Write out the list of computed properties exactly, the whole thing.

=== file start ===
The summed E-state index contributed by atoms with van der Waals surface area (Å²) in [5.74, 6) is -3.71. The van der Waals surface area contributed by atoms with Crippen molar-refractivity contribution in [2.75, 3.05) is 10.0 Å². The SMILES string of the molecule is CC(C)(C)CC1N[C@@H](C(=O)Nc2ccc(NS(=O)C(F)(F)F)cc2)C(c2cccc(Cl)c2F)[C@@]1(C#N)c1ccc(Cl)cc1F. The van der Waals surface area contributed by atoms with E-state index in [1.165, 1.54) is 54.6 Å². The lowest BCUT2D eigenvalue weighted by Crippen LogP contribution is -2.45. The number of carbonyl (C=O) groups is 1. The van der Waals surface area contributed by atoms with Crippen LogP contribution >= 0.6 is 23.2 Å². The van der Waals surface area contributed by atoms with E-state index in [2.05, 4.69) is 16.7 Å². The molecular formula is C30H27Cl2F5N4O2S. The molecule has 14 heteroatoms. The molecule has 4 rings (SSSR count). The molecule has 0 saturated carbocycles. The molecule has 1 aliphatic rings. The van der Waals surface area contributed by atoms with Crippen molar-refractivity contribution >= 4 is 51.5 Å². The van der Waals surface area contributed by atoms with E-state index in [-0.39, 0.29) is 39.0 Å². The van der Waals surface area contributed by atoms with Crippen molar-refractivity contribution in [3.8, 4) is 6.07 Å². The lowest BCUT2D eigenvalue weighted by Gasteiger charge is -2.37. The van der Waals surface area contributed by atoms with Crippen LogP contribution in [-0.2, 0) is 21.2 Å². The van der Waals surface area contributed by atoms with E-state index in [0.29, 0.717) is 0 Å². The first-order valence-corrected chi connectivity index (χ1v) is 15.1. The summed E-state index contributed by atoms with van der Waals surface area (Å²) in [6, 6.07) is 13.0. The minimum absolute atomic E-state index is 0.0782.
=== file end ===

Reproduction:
The summed E-state index contributed by atoms with van der Waals surface area (Å²) in [5.74, 6) is -3.71. The van der Waals surface area contributed by atoms with Crippen molar-refractivity contribution in [2.75, 3.05) is 10.0 Å². The SMILES string of the molecule is CC(C)(C)CC1N[C@@H](C(=O)Nc2ccc(NS(=O)C(F)(F)F)cc2)C(c2cccc(Cl)c2F)[C@@]1(C#N)c1ccc(Cl)cc1F. The van der Waals surface area contributed by atoms with E-state index in [1.165, 1.54) is 54.6 Å². The lowest BCUT2D eigenvalue weighted by Crippen LogP contribution is -2.45. The number of carbonyl (C=O) groups is 1. The van der Waals surface area contributed by atoms with Crippen LogP contribution >= 0.6 is 23.2 Å². The van der Waals surface area contributed by atoms with E-state index in [2.05, 4.69) is 16.7 Å². The molecular formula is C30H27Cl2F5N4O2S. The molecule has 14 heteroatoms. The molecule has 4 rings (SSSR count). The molecule has 0 saturated carbocycles. The molecule has 1 aliphatic rings. The van der Waals surface area contributed by atoms with Crippen molar-refractivity contribution >= 4 is 51.5 Å². The van der Waals surface area contributed by atoms with E-state index in [-0.39, 0.29) is 39.0 Å². The van der Waals surface area contributed by atoms with Crippen molar-refractivity contribution in [3.8, 4) is 6.07 Å². The lowest BCUT2D eigenvalue weighted by Gasteiger charge is -2.37. The van der Waals surface area contributed by atoms with Crippen LogP contribution in [-0.2, 0) is 21.2 Å². The van der Waals surface area contributed by atoms with E-state index in [0.29, 0.717) is 0 Å². The first-order valence-corrected chi connectivity index (χ1v) is 15.1. The summed E-state index contributed by atoms with van der Waals surface area (Å²) in [6, 6.07) is 13.0. The minimum absolute atomic E-state index is 0.0782.